The race for the Heisman Trophy is like a political campaign. There’s jockeying for position among the pretenders and contenders and then after a few early rounds -- where the dreamers fall to the wayside -- the real battle begins.
That’s where the race to be named college football’s best player stands today. Teams are four weeks into the season and individual statistics should have been burnished by picking apart lesser competition. They now turn to about two months of conference face-offs where Saturday showdowns will become more intense and survivors live to fight another day.
Ohio State quarterback Braxton Miller has missed the past two games with an ankle injury. He lost a great opportunity to pad his stat sheet when he watched OSU destroy Florida A&M, 76-0. Then there’s South Carolina’s Jadeveon Clowney, who needed huge numbers to stay in the discussion. But 10 total tackles in three games, only two of which were sacks, have hushed much of the early Heisman talk in Columbia.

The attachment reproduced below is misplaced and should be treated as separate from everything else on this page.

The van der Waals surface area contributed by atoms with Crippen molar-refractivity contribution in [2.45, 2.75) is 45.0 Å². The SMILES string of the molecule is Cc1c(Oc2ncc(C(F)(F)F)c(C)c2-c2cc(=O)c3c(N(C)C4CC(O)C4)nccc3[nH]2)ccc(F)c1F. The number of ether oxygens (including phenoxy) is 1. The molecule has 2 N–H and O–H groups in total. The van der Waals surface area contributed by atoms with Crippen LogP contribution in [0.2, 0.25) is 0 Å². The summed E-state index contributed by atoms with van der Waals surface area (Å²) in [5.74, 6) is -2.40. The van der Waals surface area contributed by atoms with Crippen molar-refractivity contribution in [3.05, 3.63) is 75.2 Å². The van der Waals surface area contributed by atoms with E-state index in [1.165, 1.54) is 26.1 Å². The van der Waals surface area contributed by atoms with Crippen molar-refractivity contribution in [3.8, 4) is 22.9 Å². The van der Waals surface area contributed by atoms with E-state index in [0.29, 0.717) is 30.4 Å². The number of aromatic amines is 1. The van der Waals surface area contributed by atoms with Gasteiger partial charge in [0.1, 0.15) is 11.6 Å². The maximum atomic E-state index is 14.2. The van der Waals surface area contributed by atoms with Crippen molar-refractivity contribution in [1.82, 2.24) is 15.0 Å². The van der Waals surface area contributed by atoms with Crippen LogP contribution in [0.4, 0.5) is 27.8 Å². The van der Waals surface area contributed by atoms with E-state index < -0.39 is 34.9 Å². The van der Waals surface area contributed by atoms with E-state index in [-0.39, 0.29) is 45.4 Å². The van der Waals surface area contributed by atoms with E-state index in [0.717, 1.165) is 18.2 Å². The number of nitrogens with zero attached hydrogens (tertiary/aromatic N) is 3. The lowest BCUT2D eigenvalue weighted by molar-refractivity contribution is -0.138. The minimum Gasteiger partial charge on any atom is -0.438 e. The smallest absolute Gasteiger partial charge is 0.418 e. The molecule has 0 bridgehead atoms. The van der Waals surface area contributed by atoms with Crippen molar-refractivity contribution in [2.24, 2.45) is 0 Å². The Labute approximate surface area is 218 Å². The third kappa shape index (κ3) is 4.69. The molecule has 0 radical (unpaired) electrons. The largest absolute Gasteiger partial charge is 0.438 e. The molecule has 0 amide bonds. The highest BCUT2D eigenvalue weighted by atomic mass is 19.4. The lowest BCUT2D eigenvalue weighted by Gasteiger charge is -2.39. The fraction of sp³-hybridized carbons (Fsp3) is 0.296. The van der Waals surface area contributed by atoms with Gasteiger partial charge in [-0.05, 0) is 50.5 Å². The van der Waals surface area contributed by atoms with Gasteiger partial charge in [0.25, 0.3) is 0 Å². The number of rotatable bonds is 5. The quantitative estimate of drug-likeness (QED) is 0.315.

So where do we stand? If you’re a quarterback and the pro scouts are still checking you out, you remain a front-runner. Other position players remain in contention but need some good fortune on the backstretch if they have any hope of dashing home a winner.
Then there’s this reminder from Heismanpundit.com that the trophy winner isn’t necessarily the one getting the hype in August. No early favorite has won the Heisman since 2007, it pointed out. Outside College Station, there wasn’t much talk about Johnny Manziel before the 2012 season began. Believe it or not, Florida’s Tim Tebow and Oklahoma’s Sam Bradford weren’t always established names. Same with Alabama’s Mark Ingram, Auburn’s Cam Newton and Baylor’s Robert Griffin III.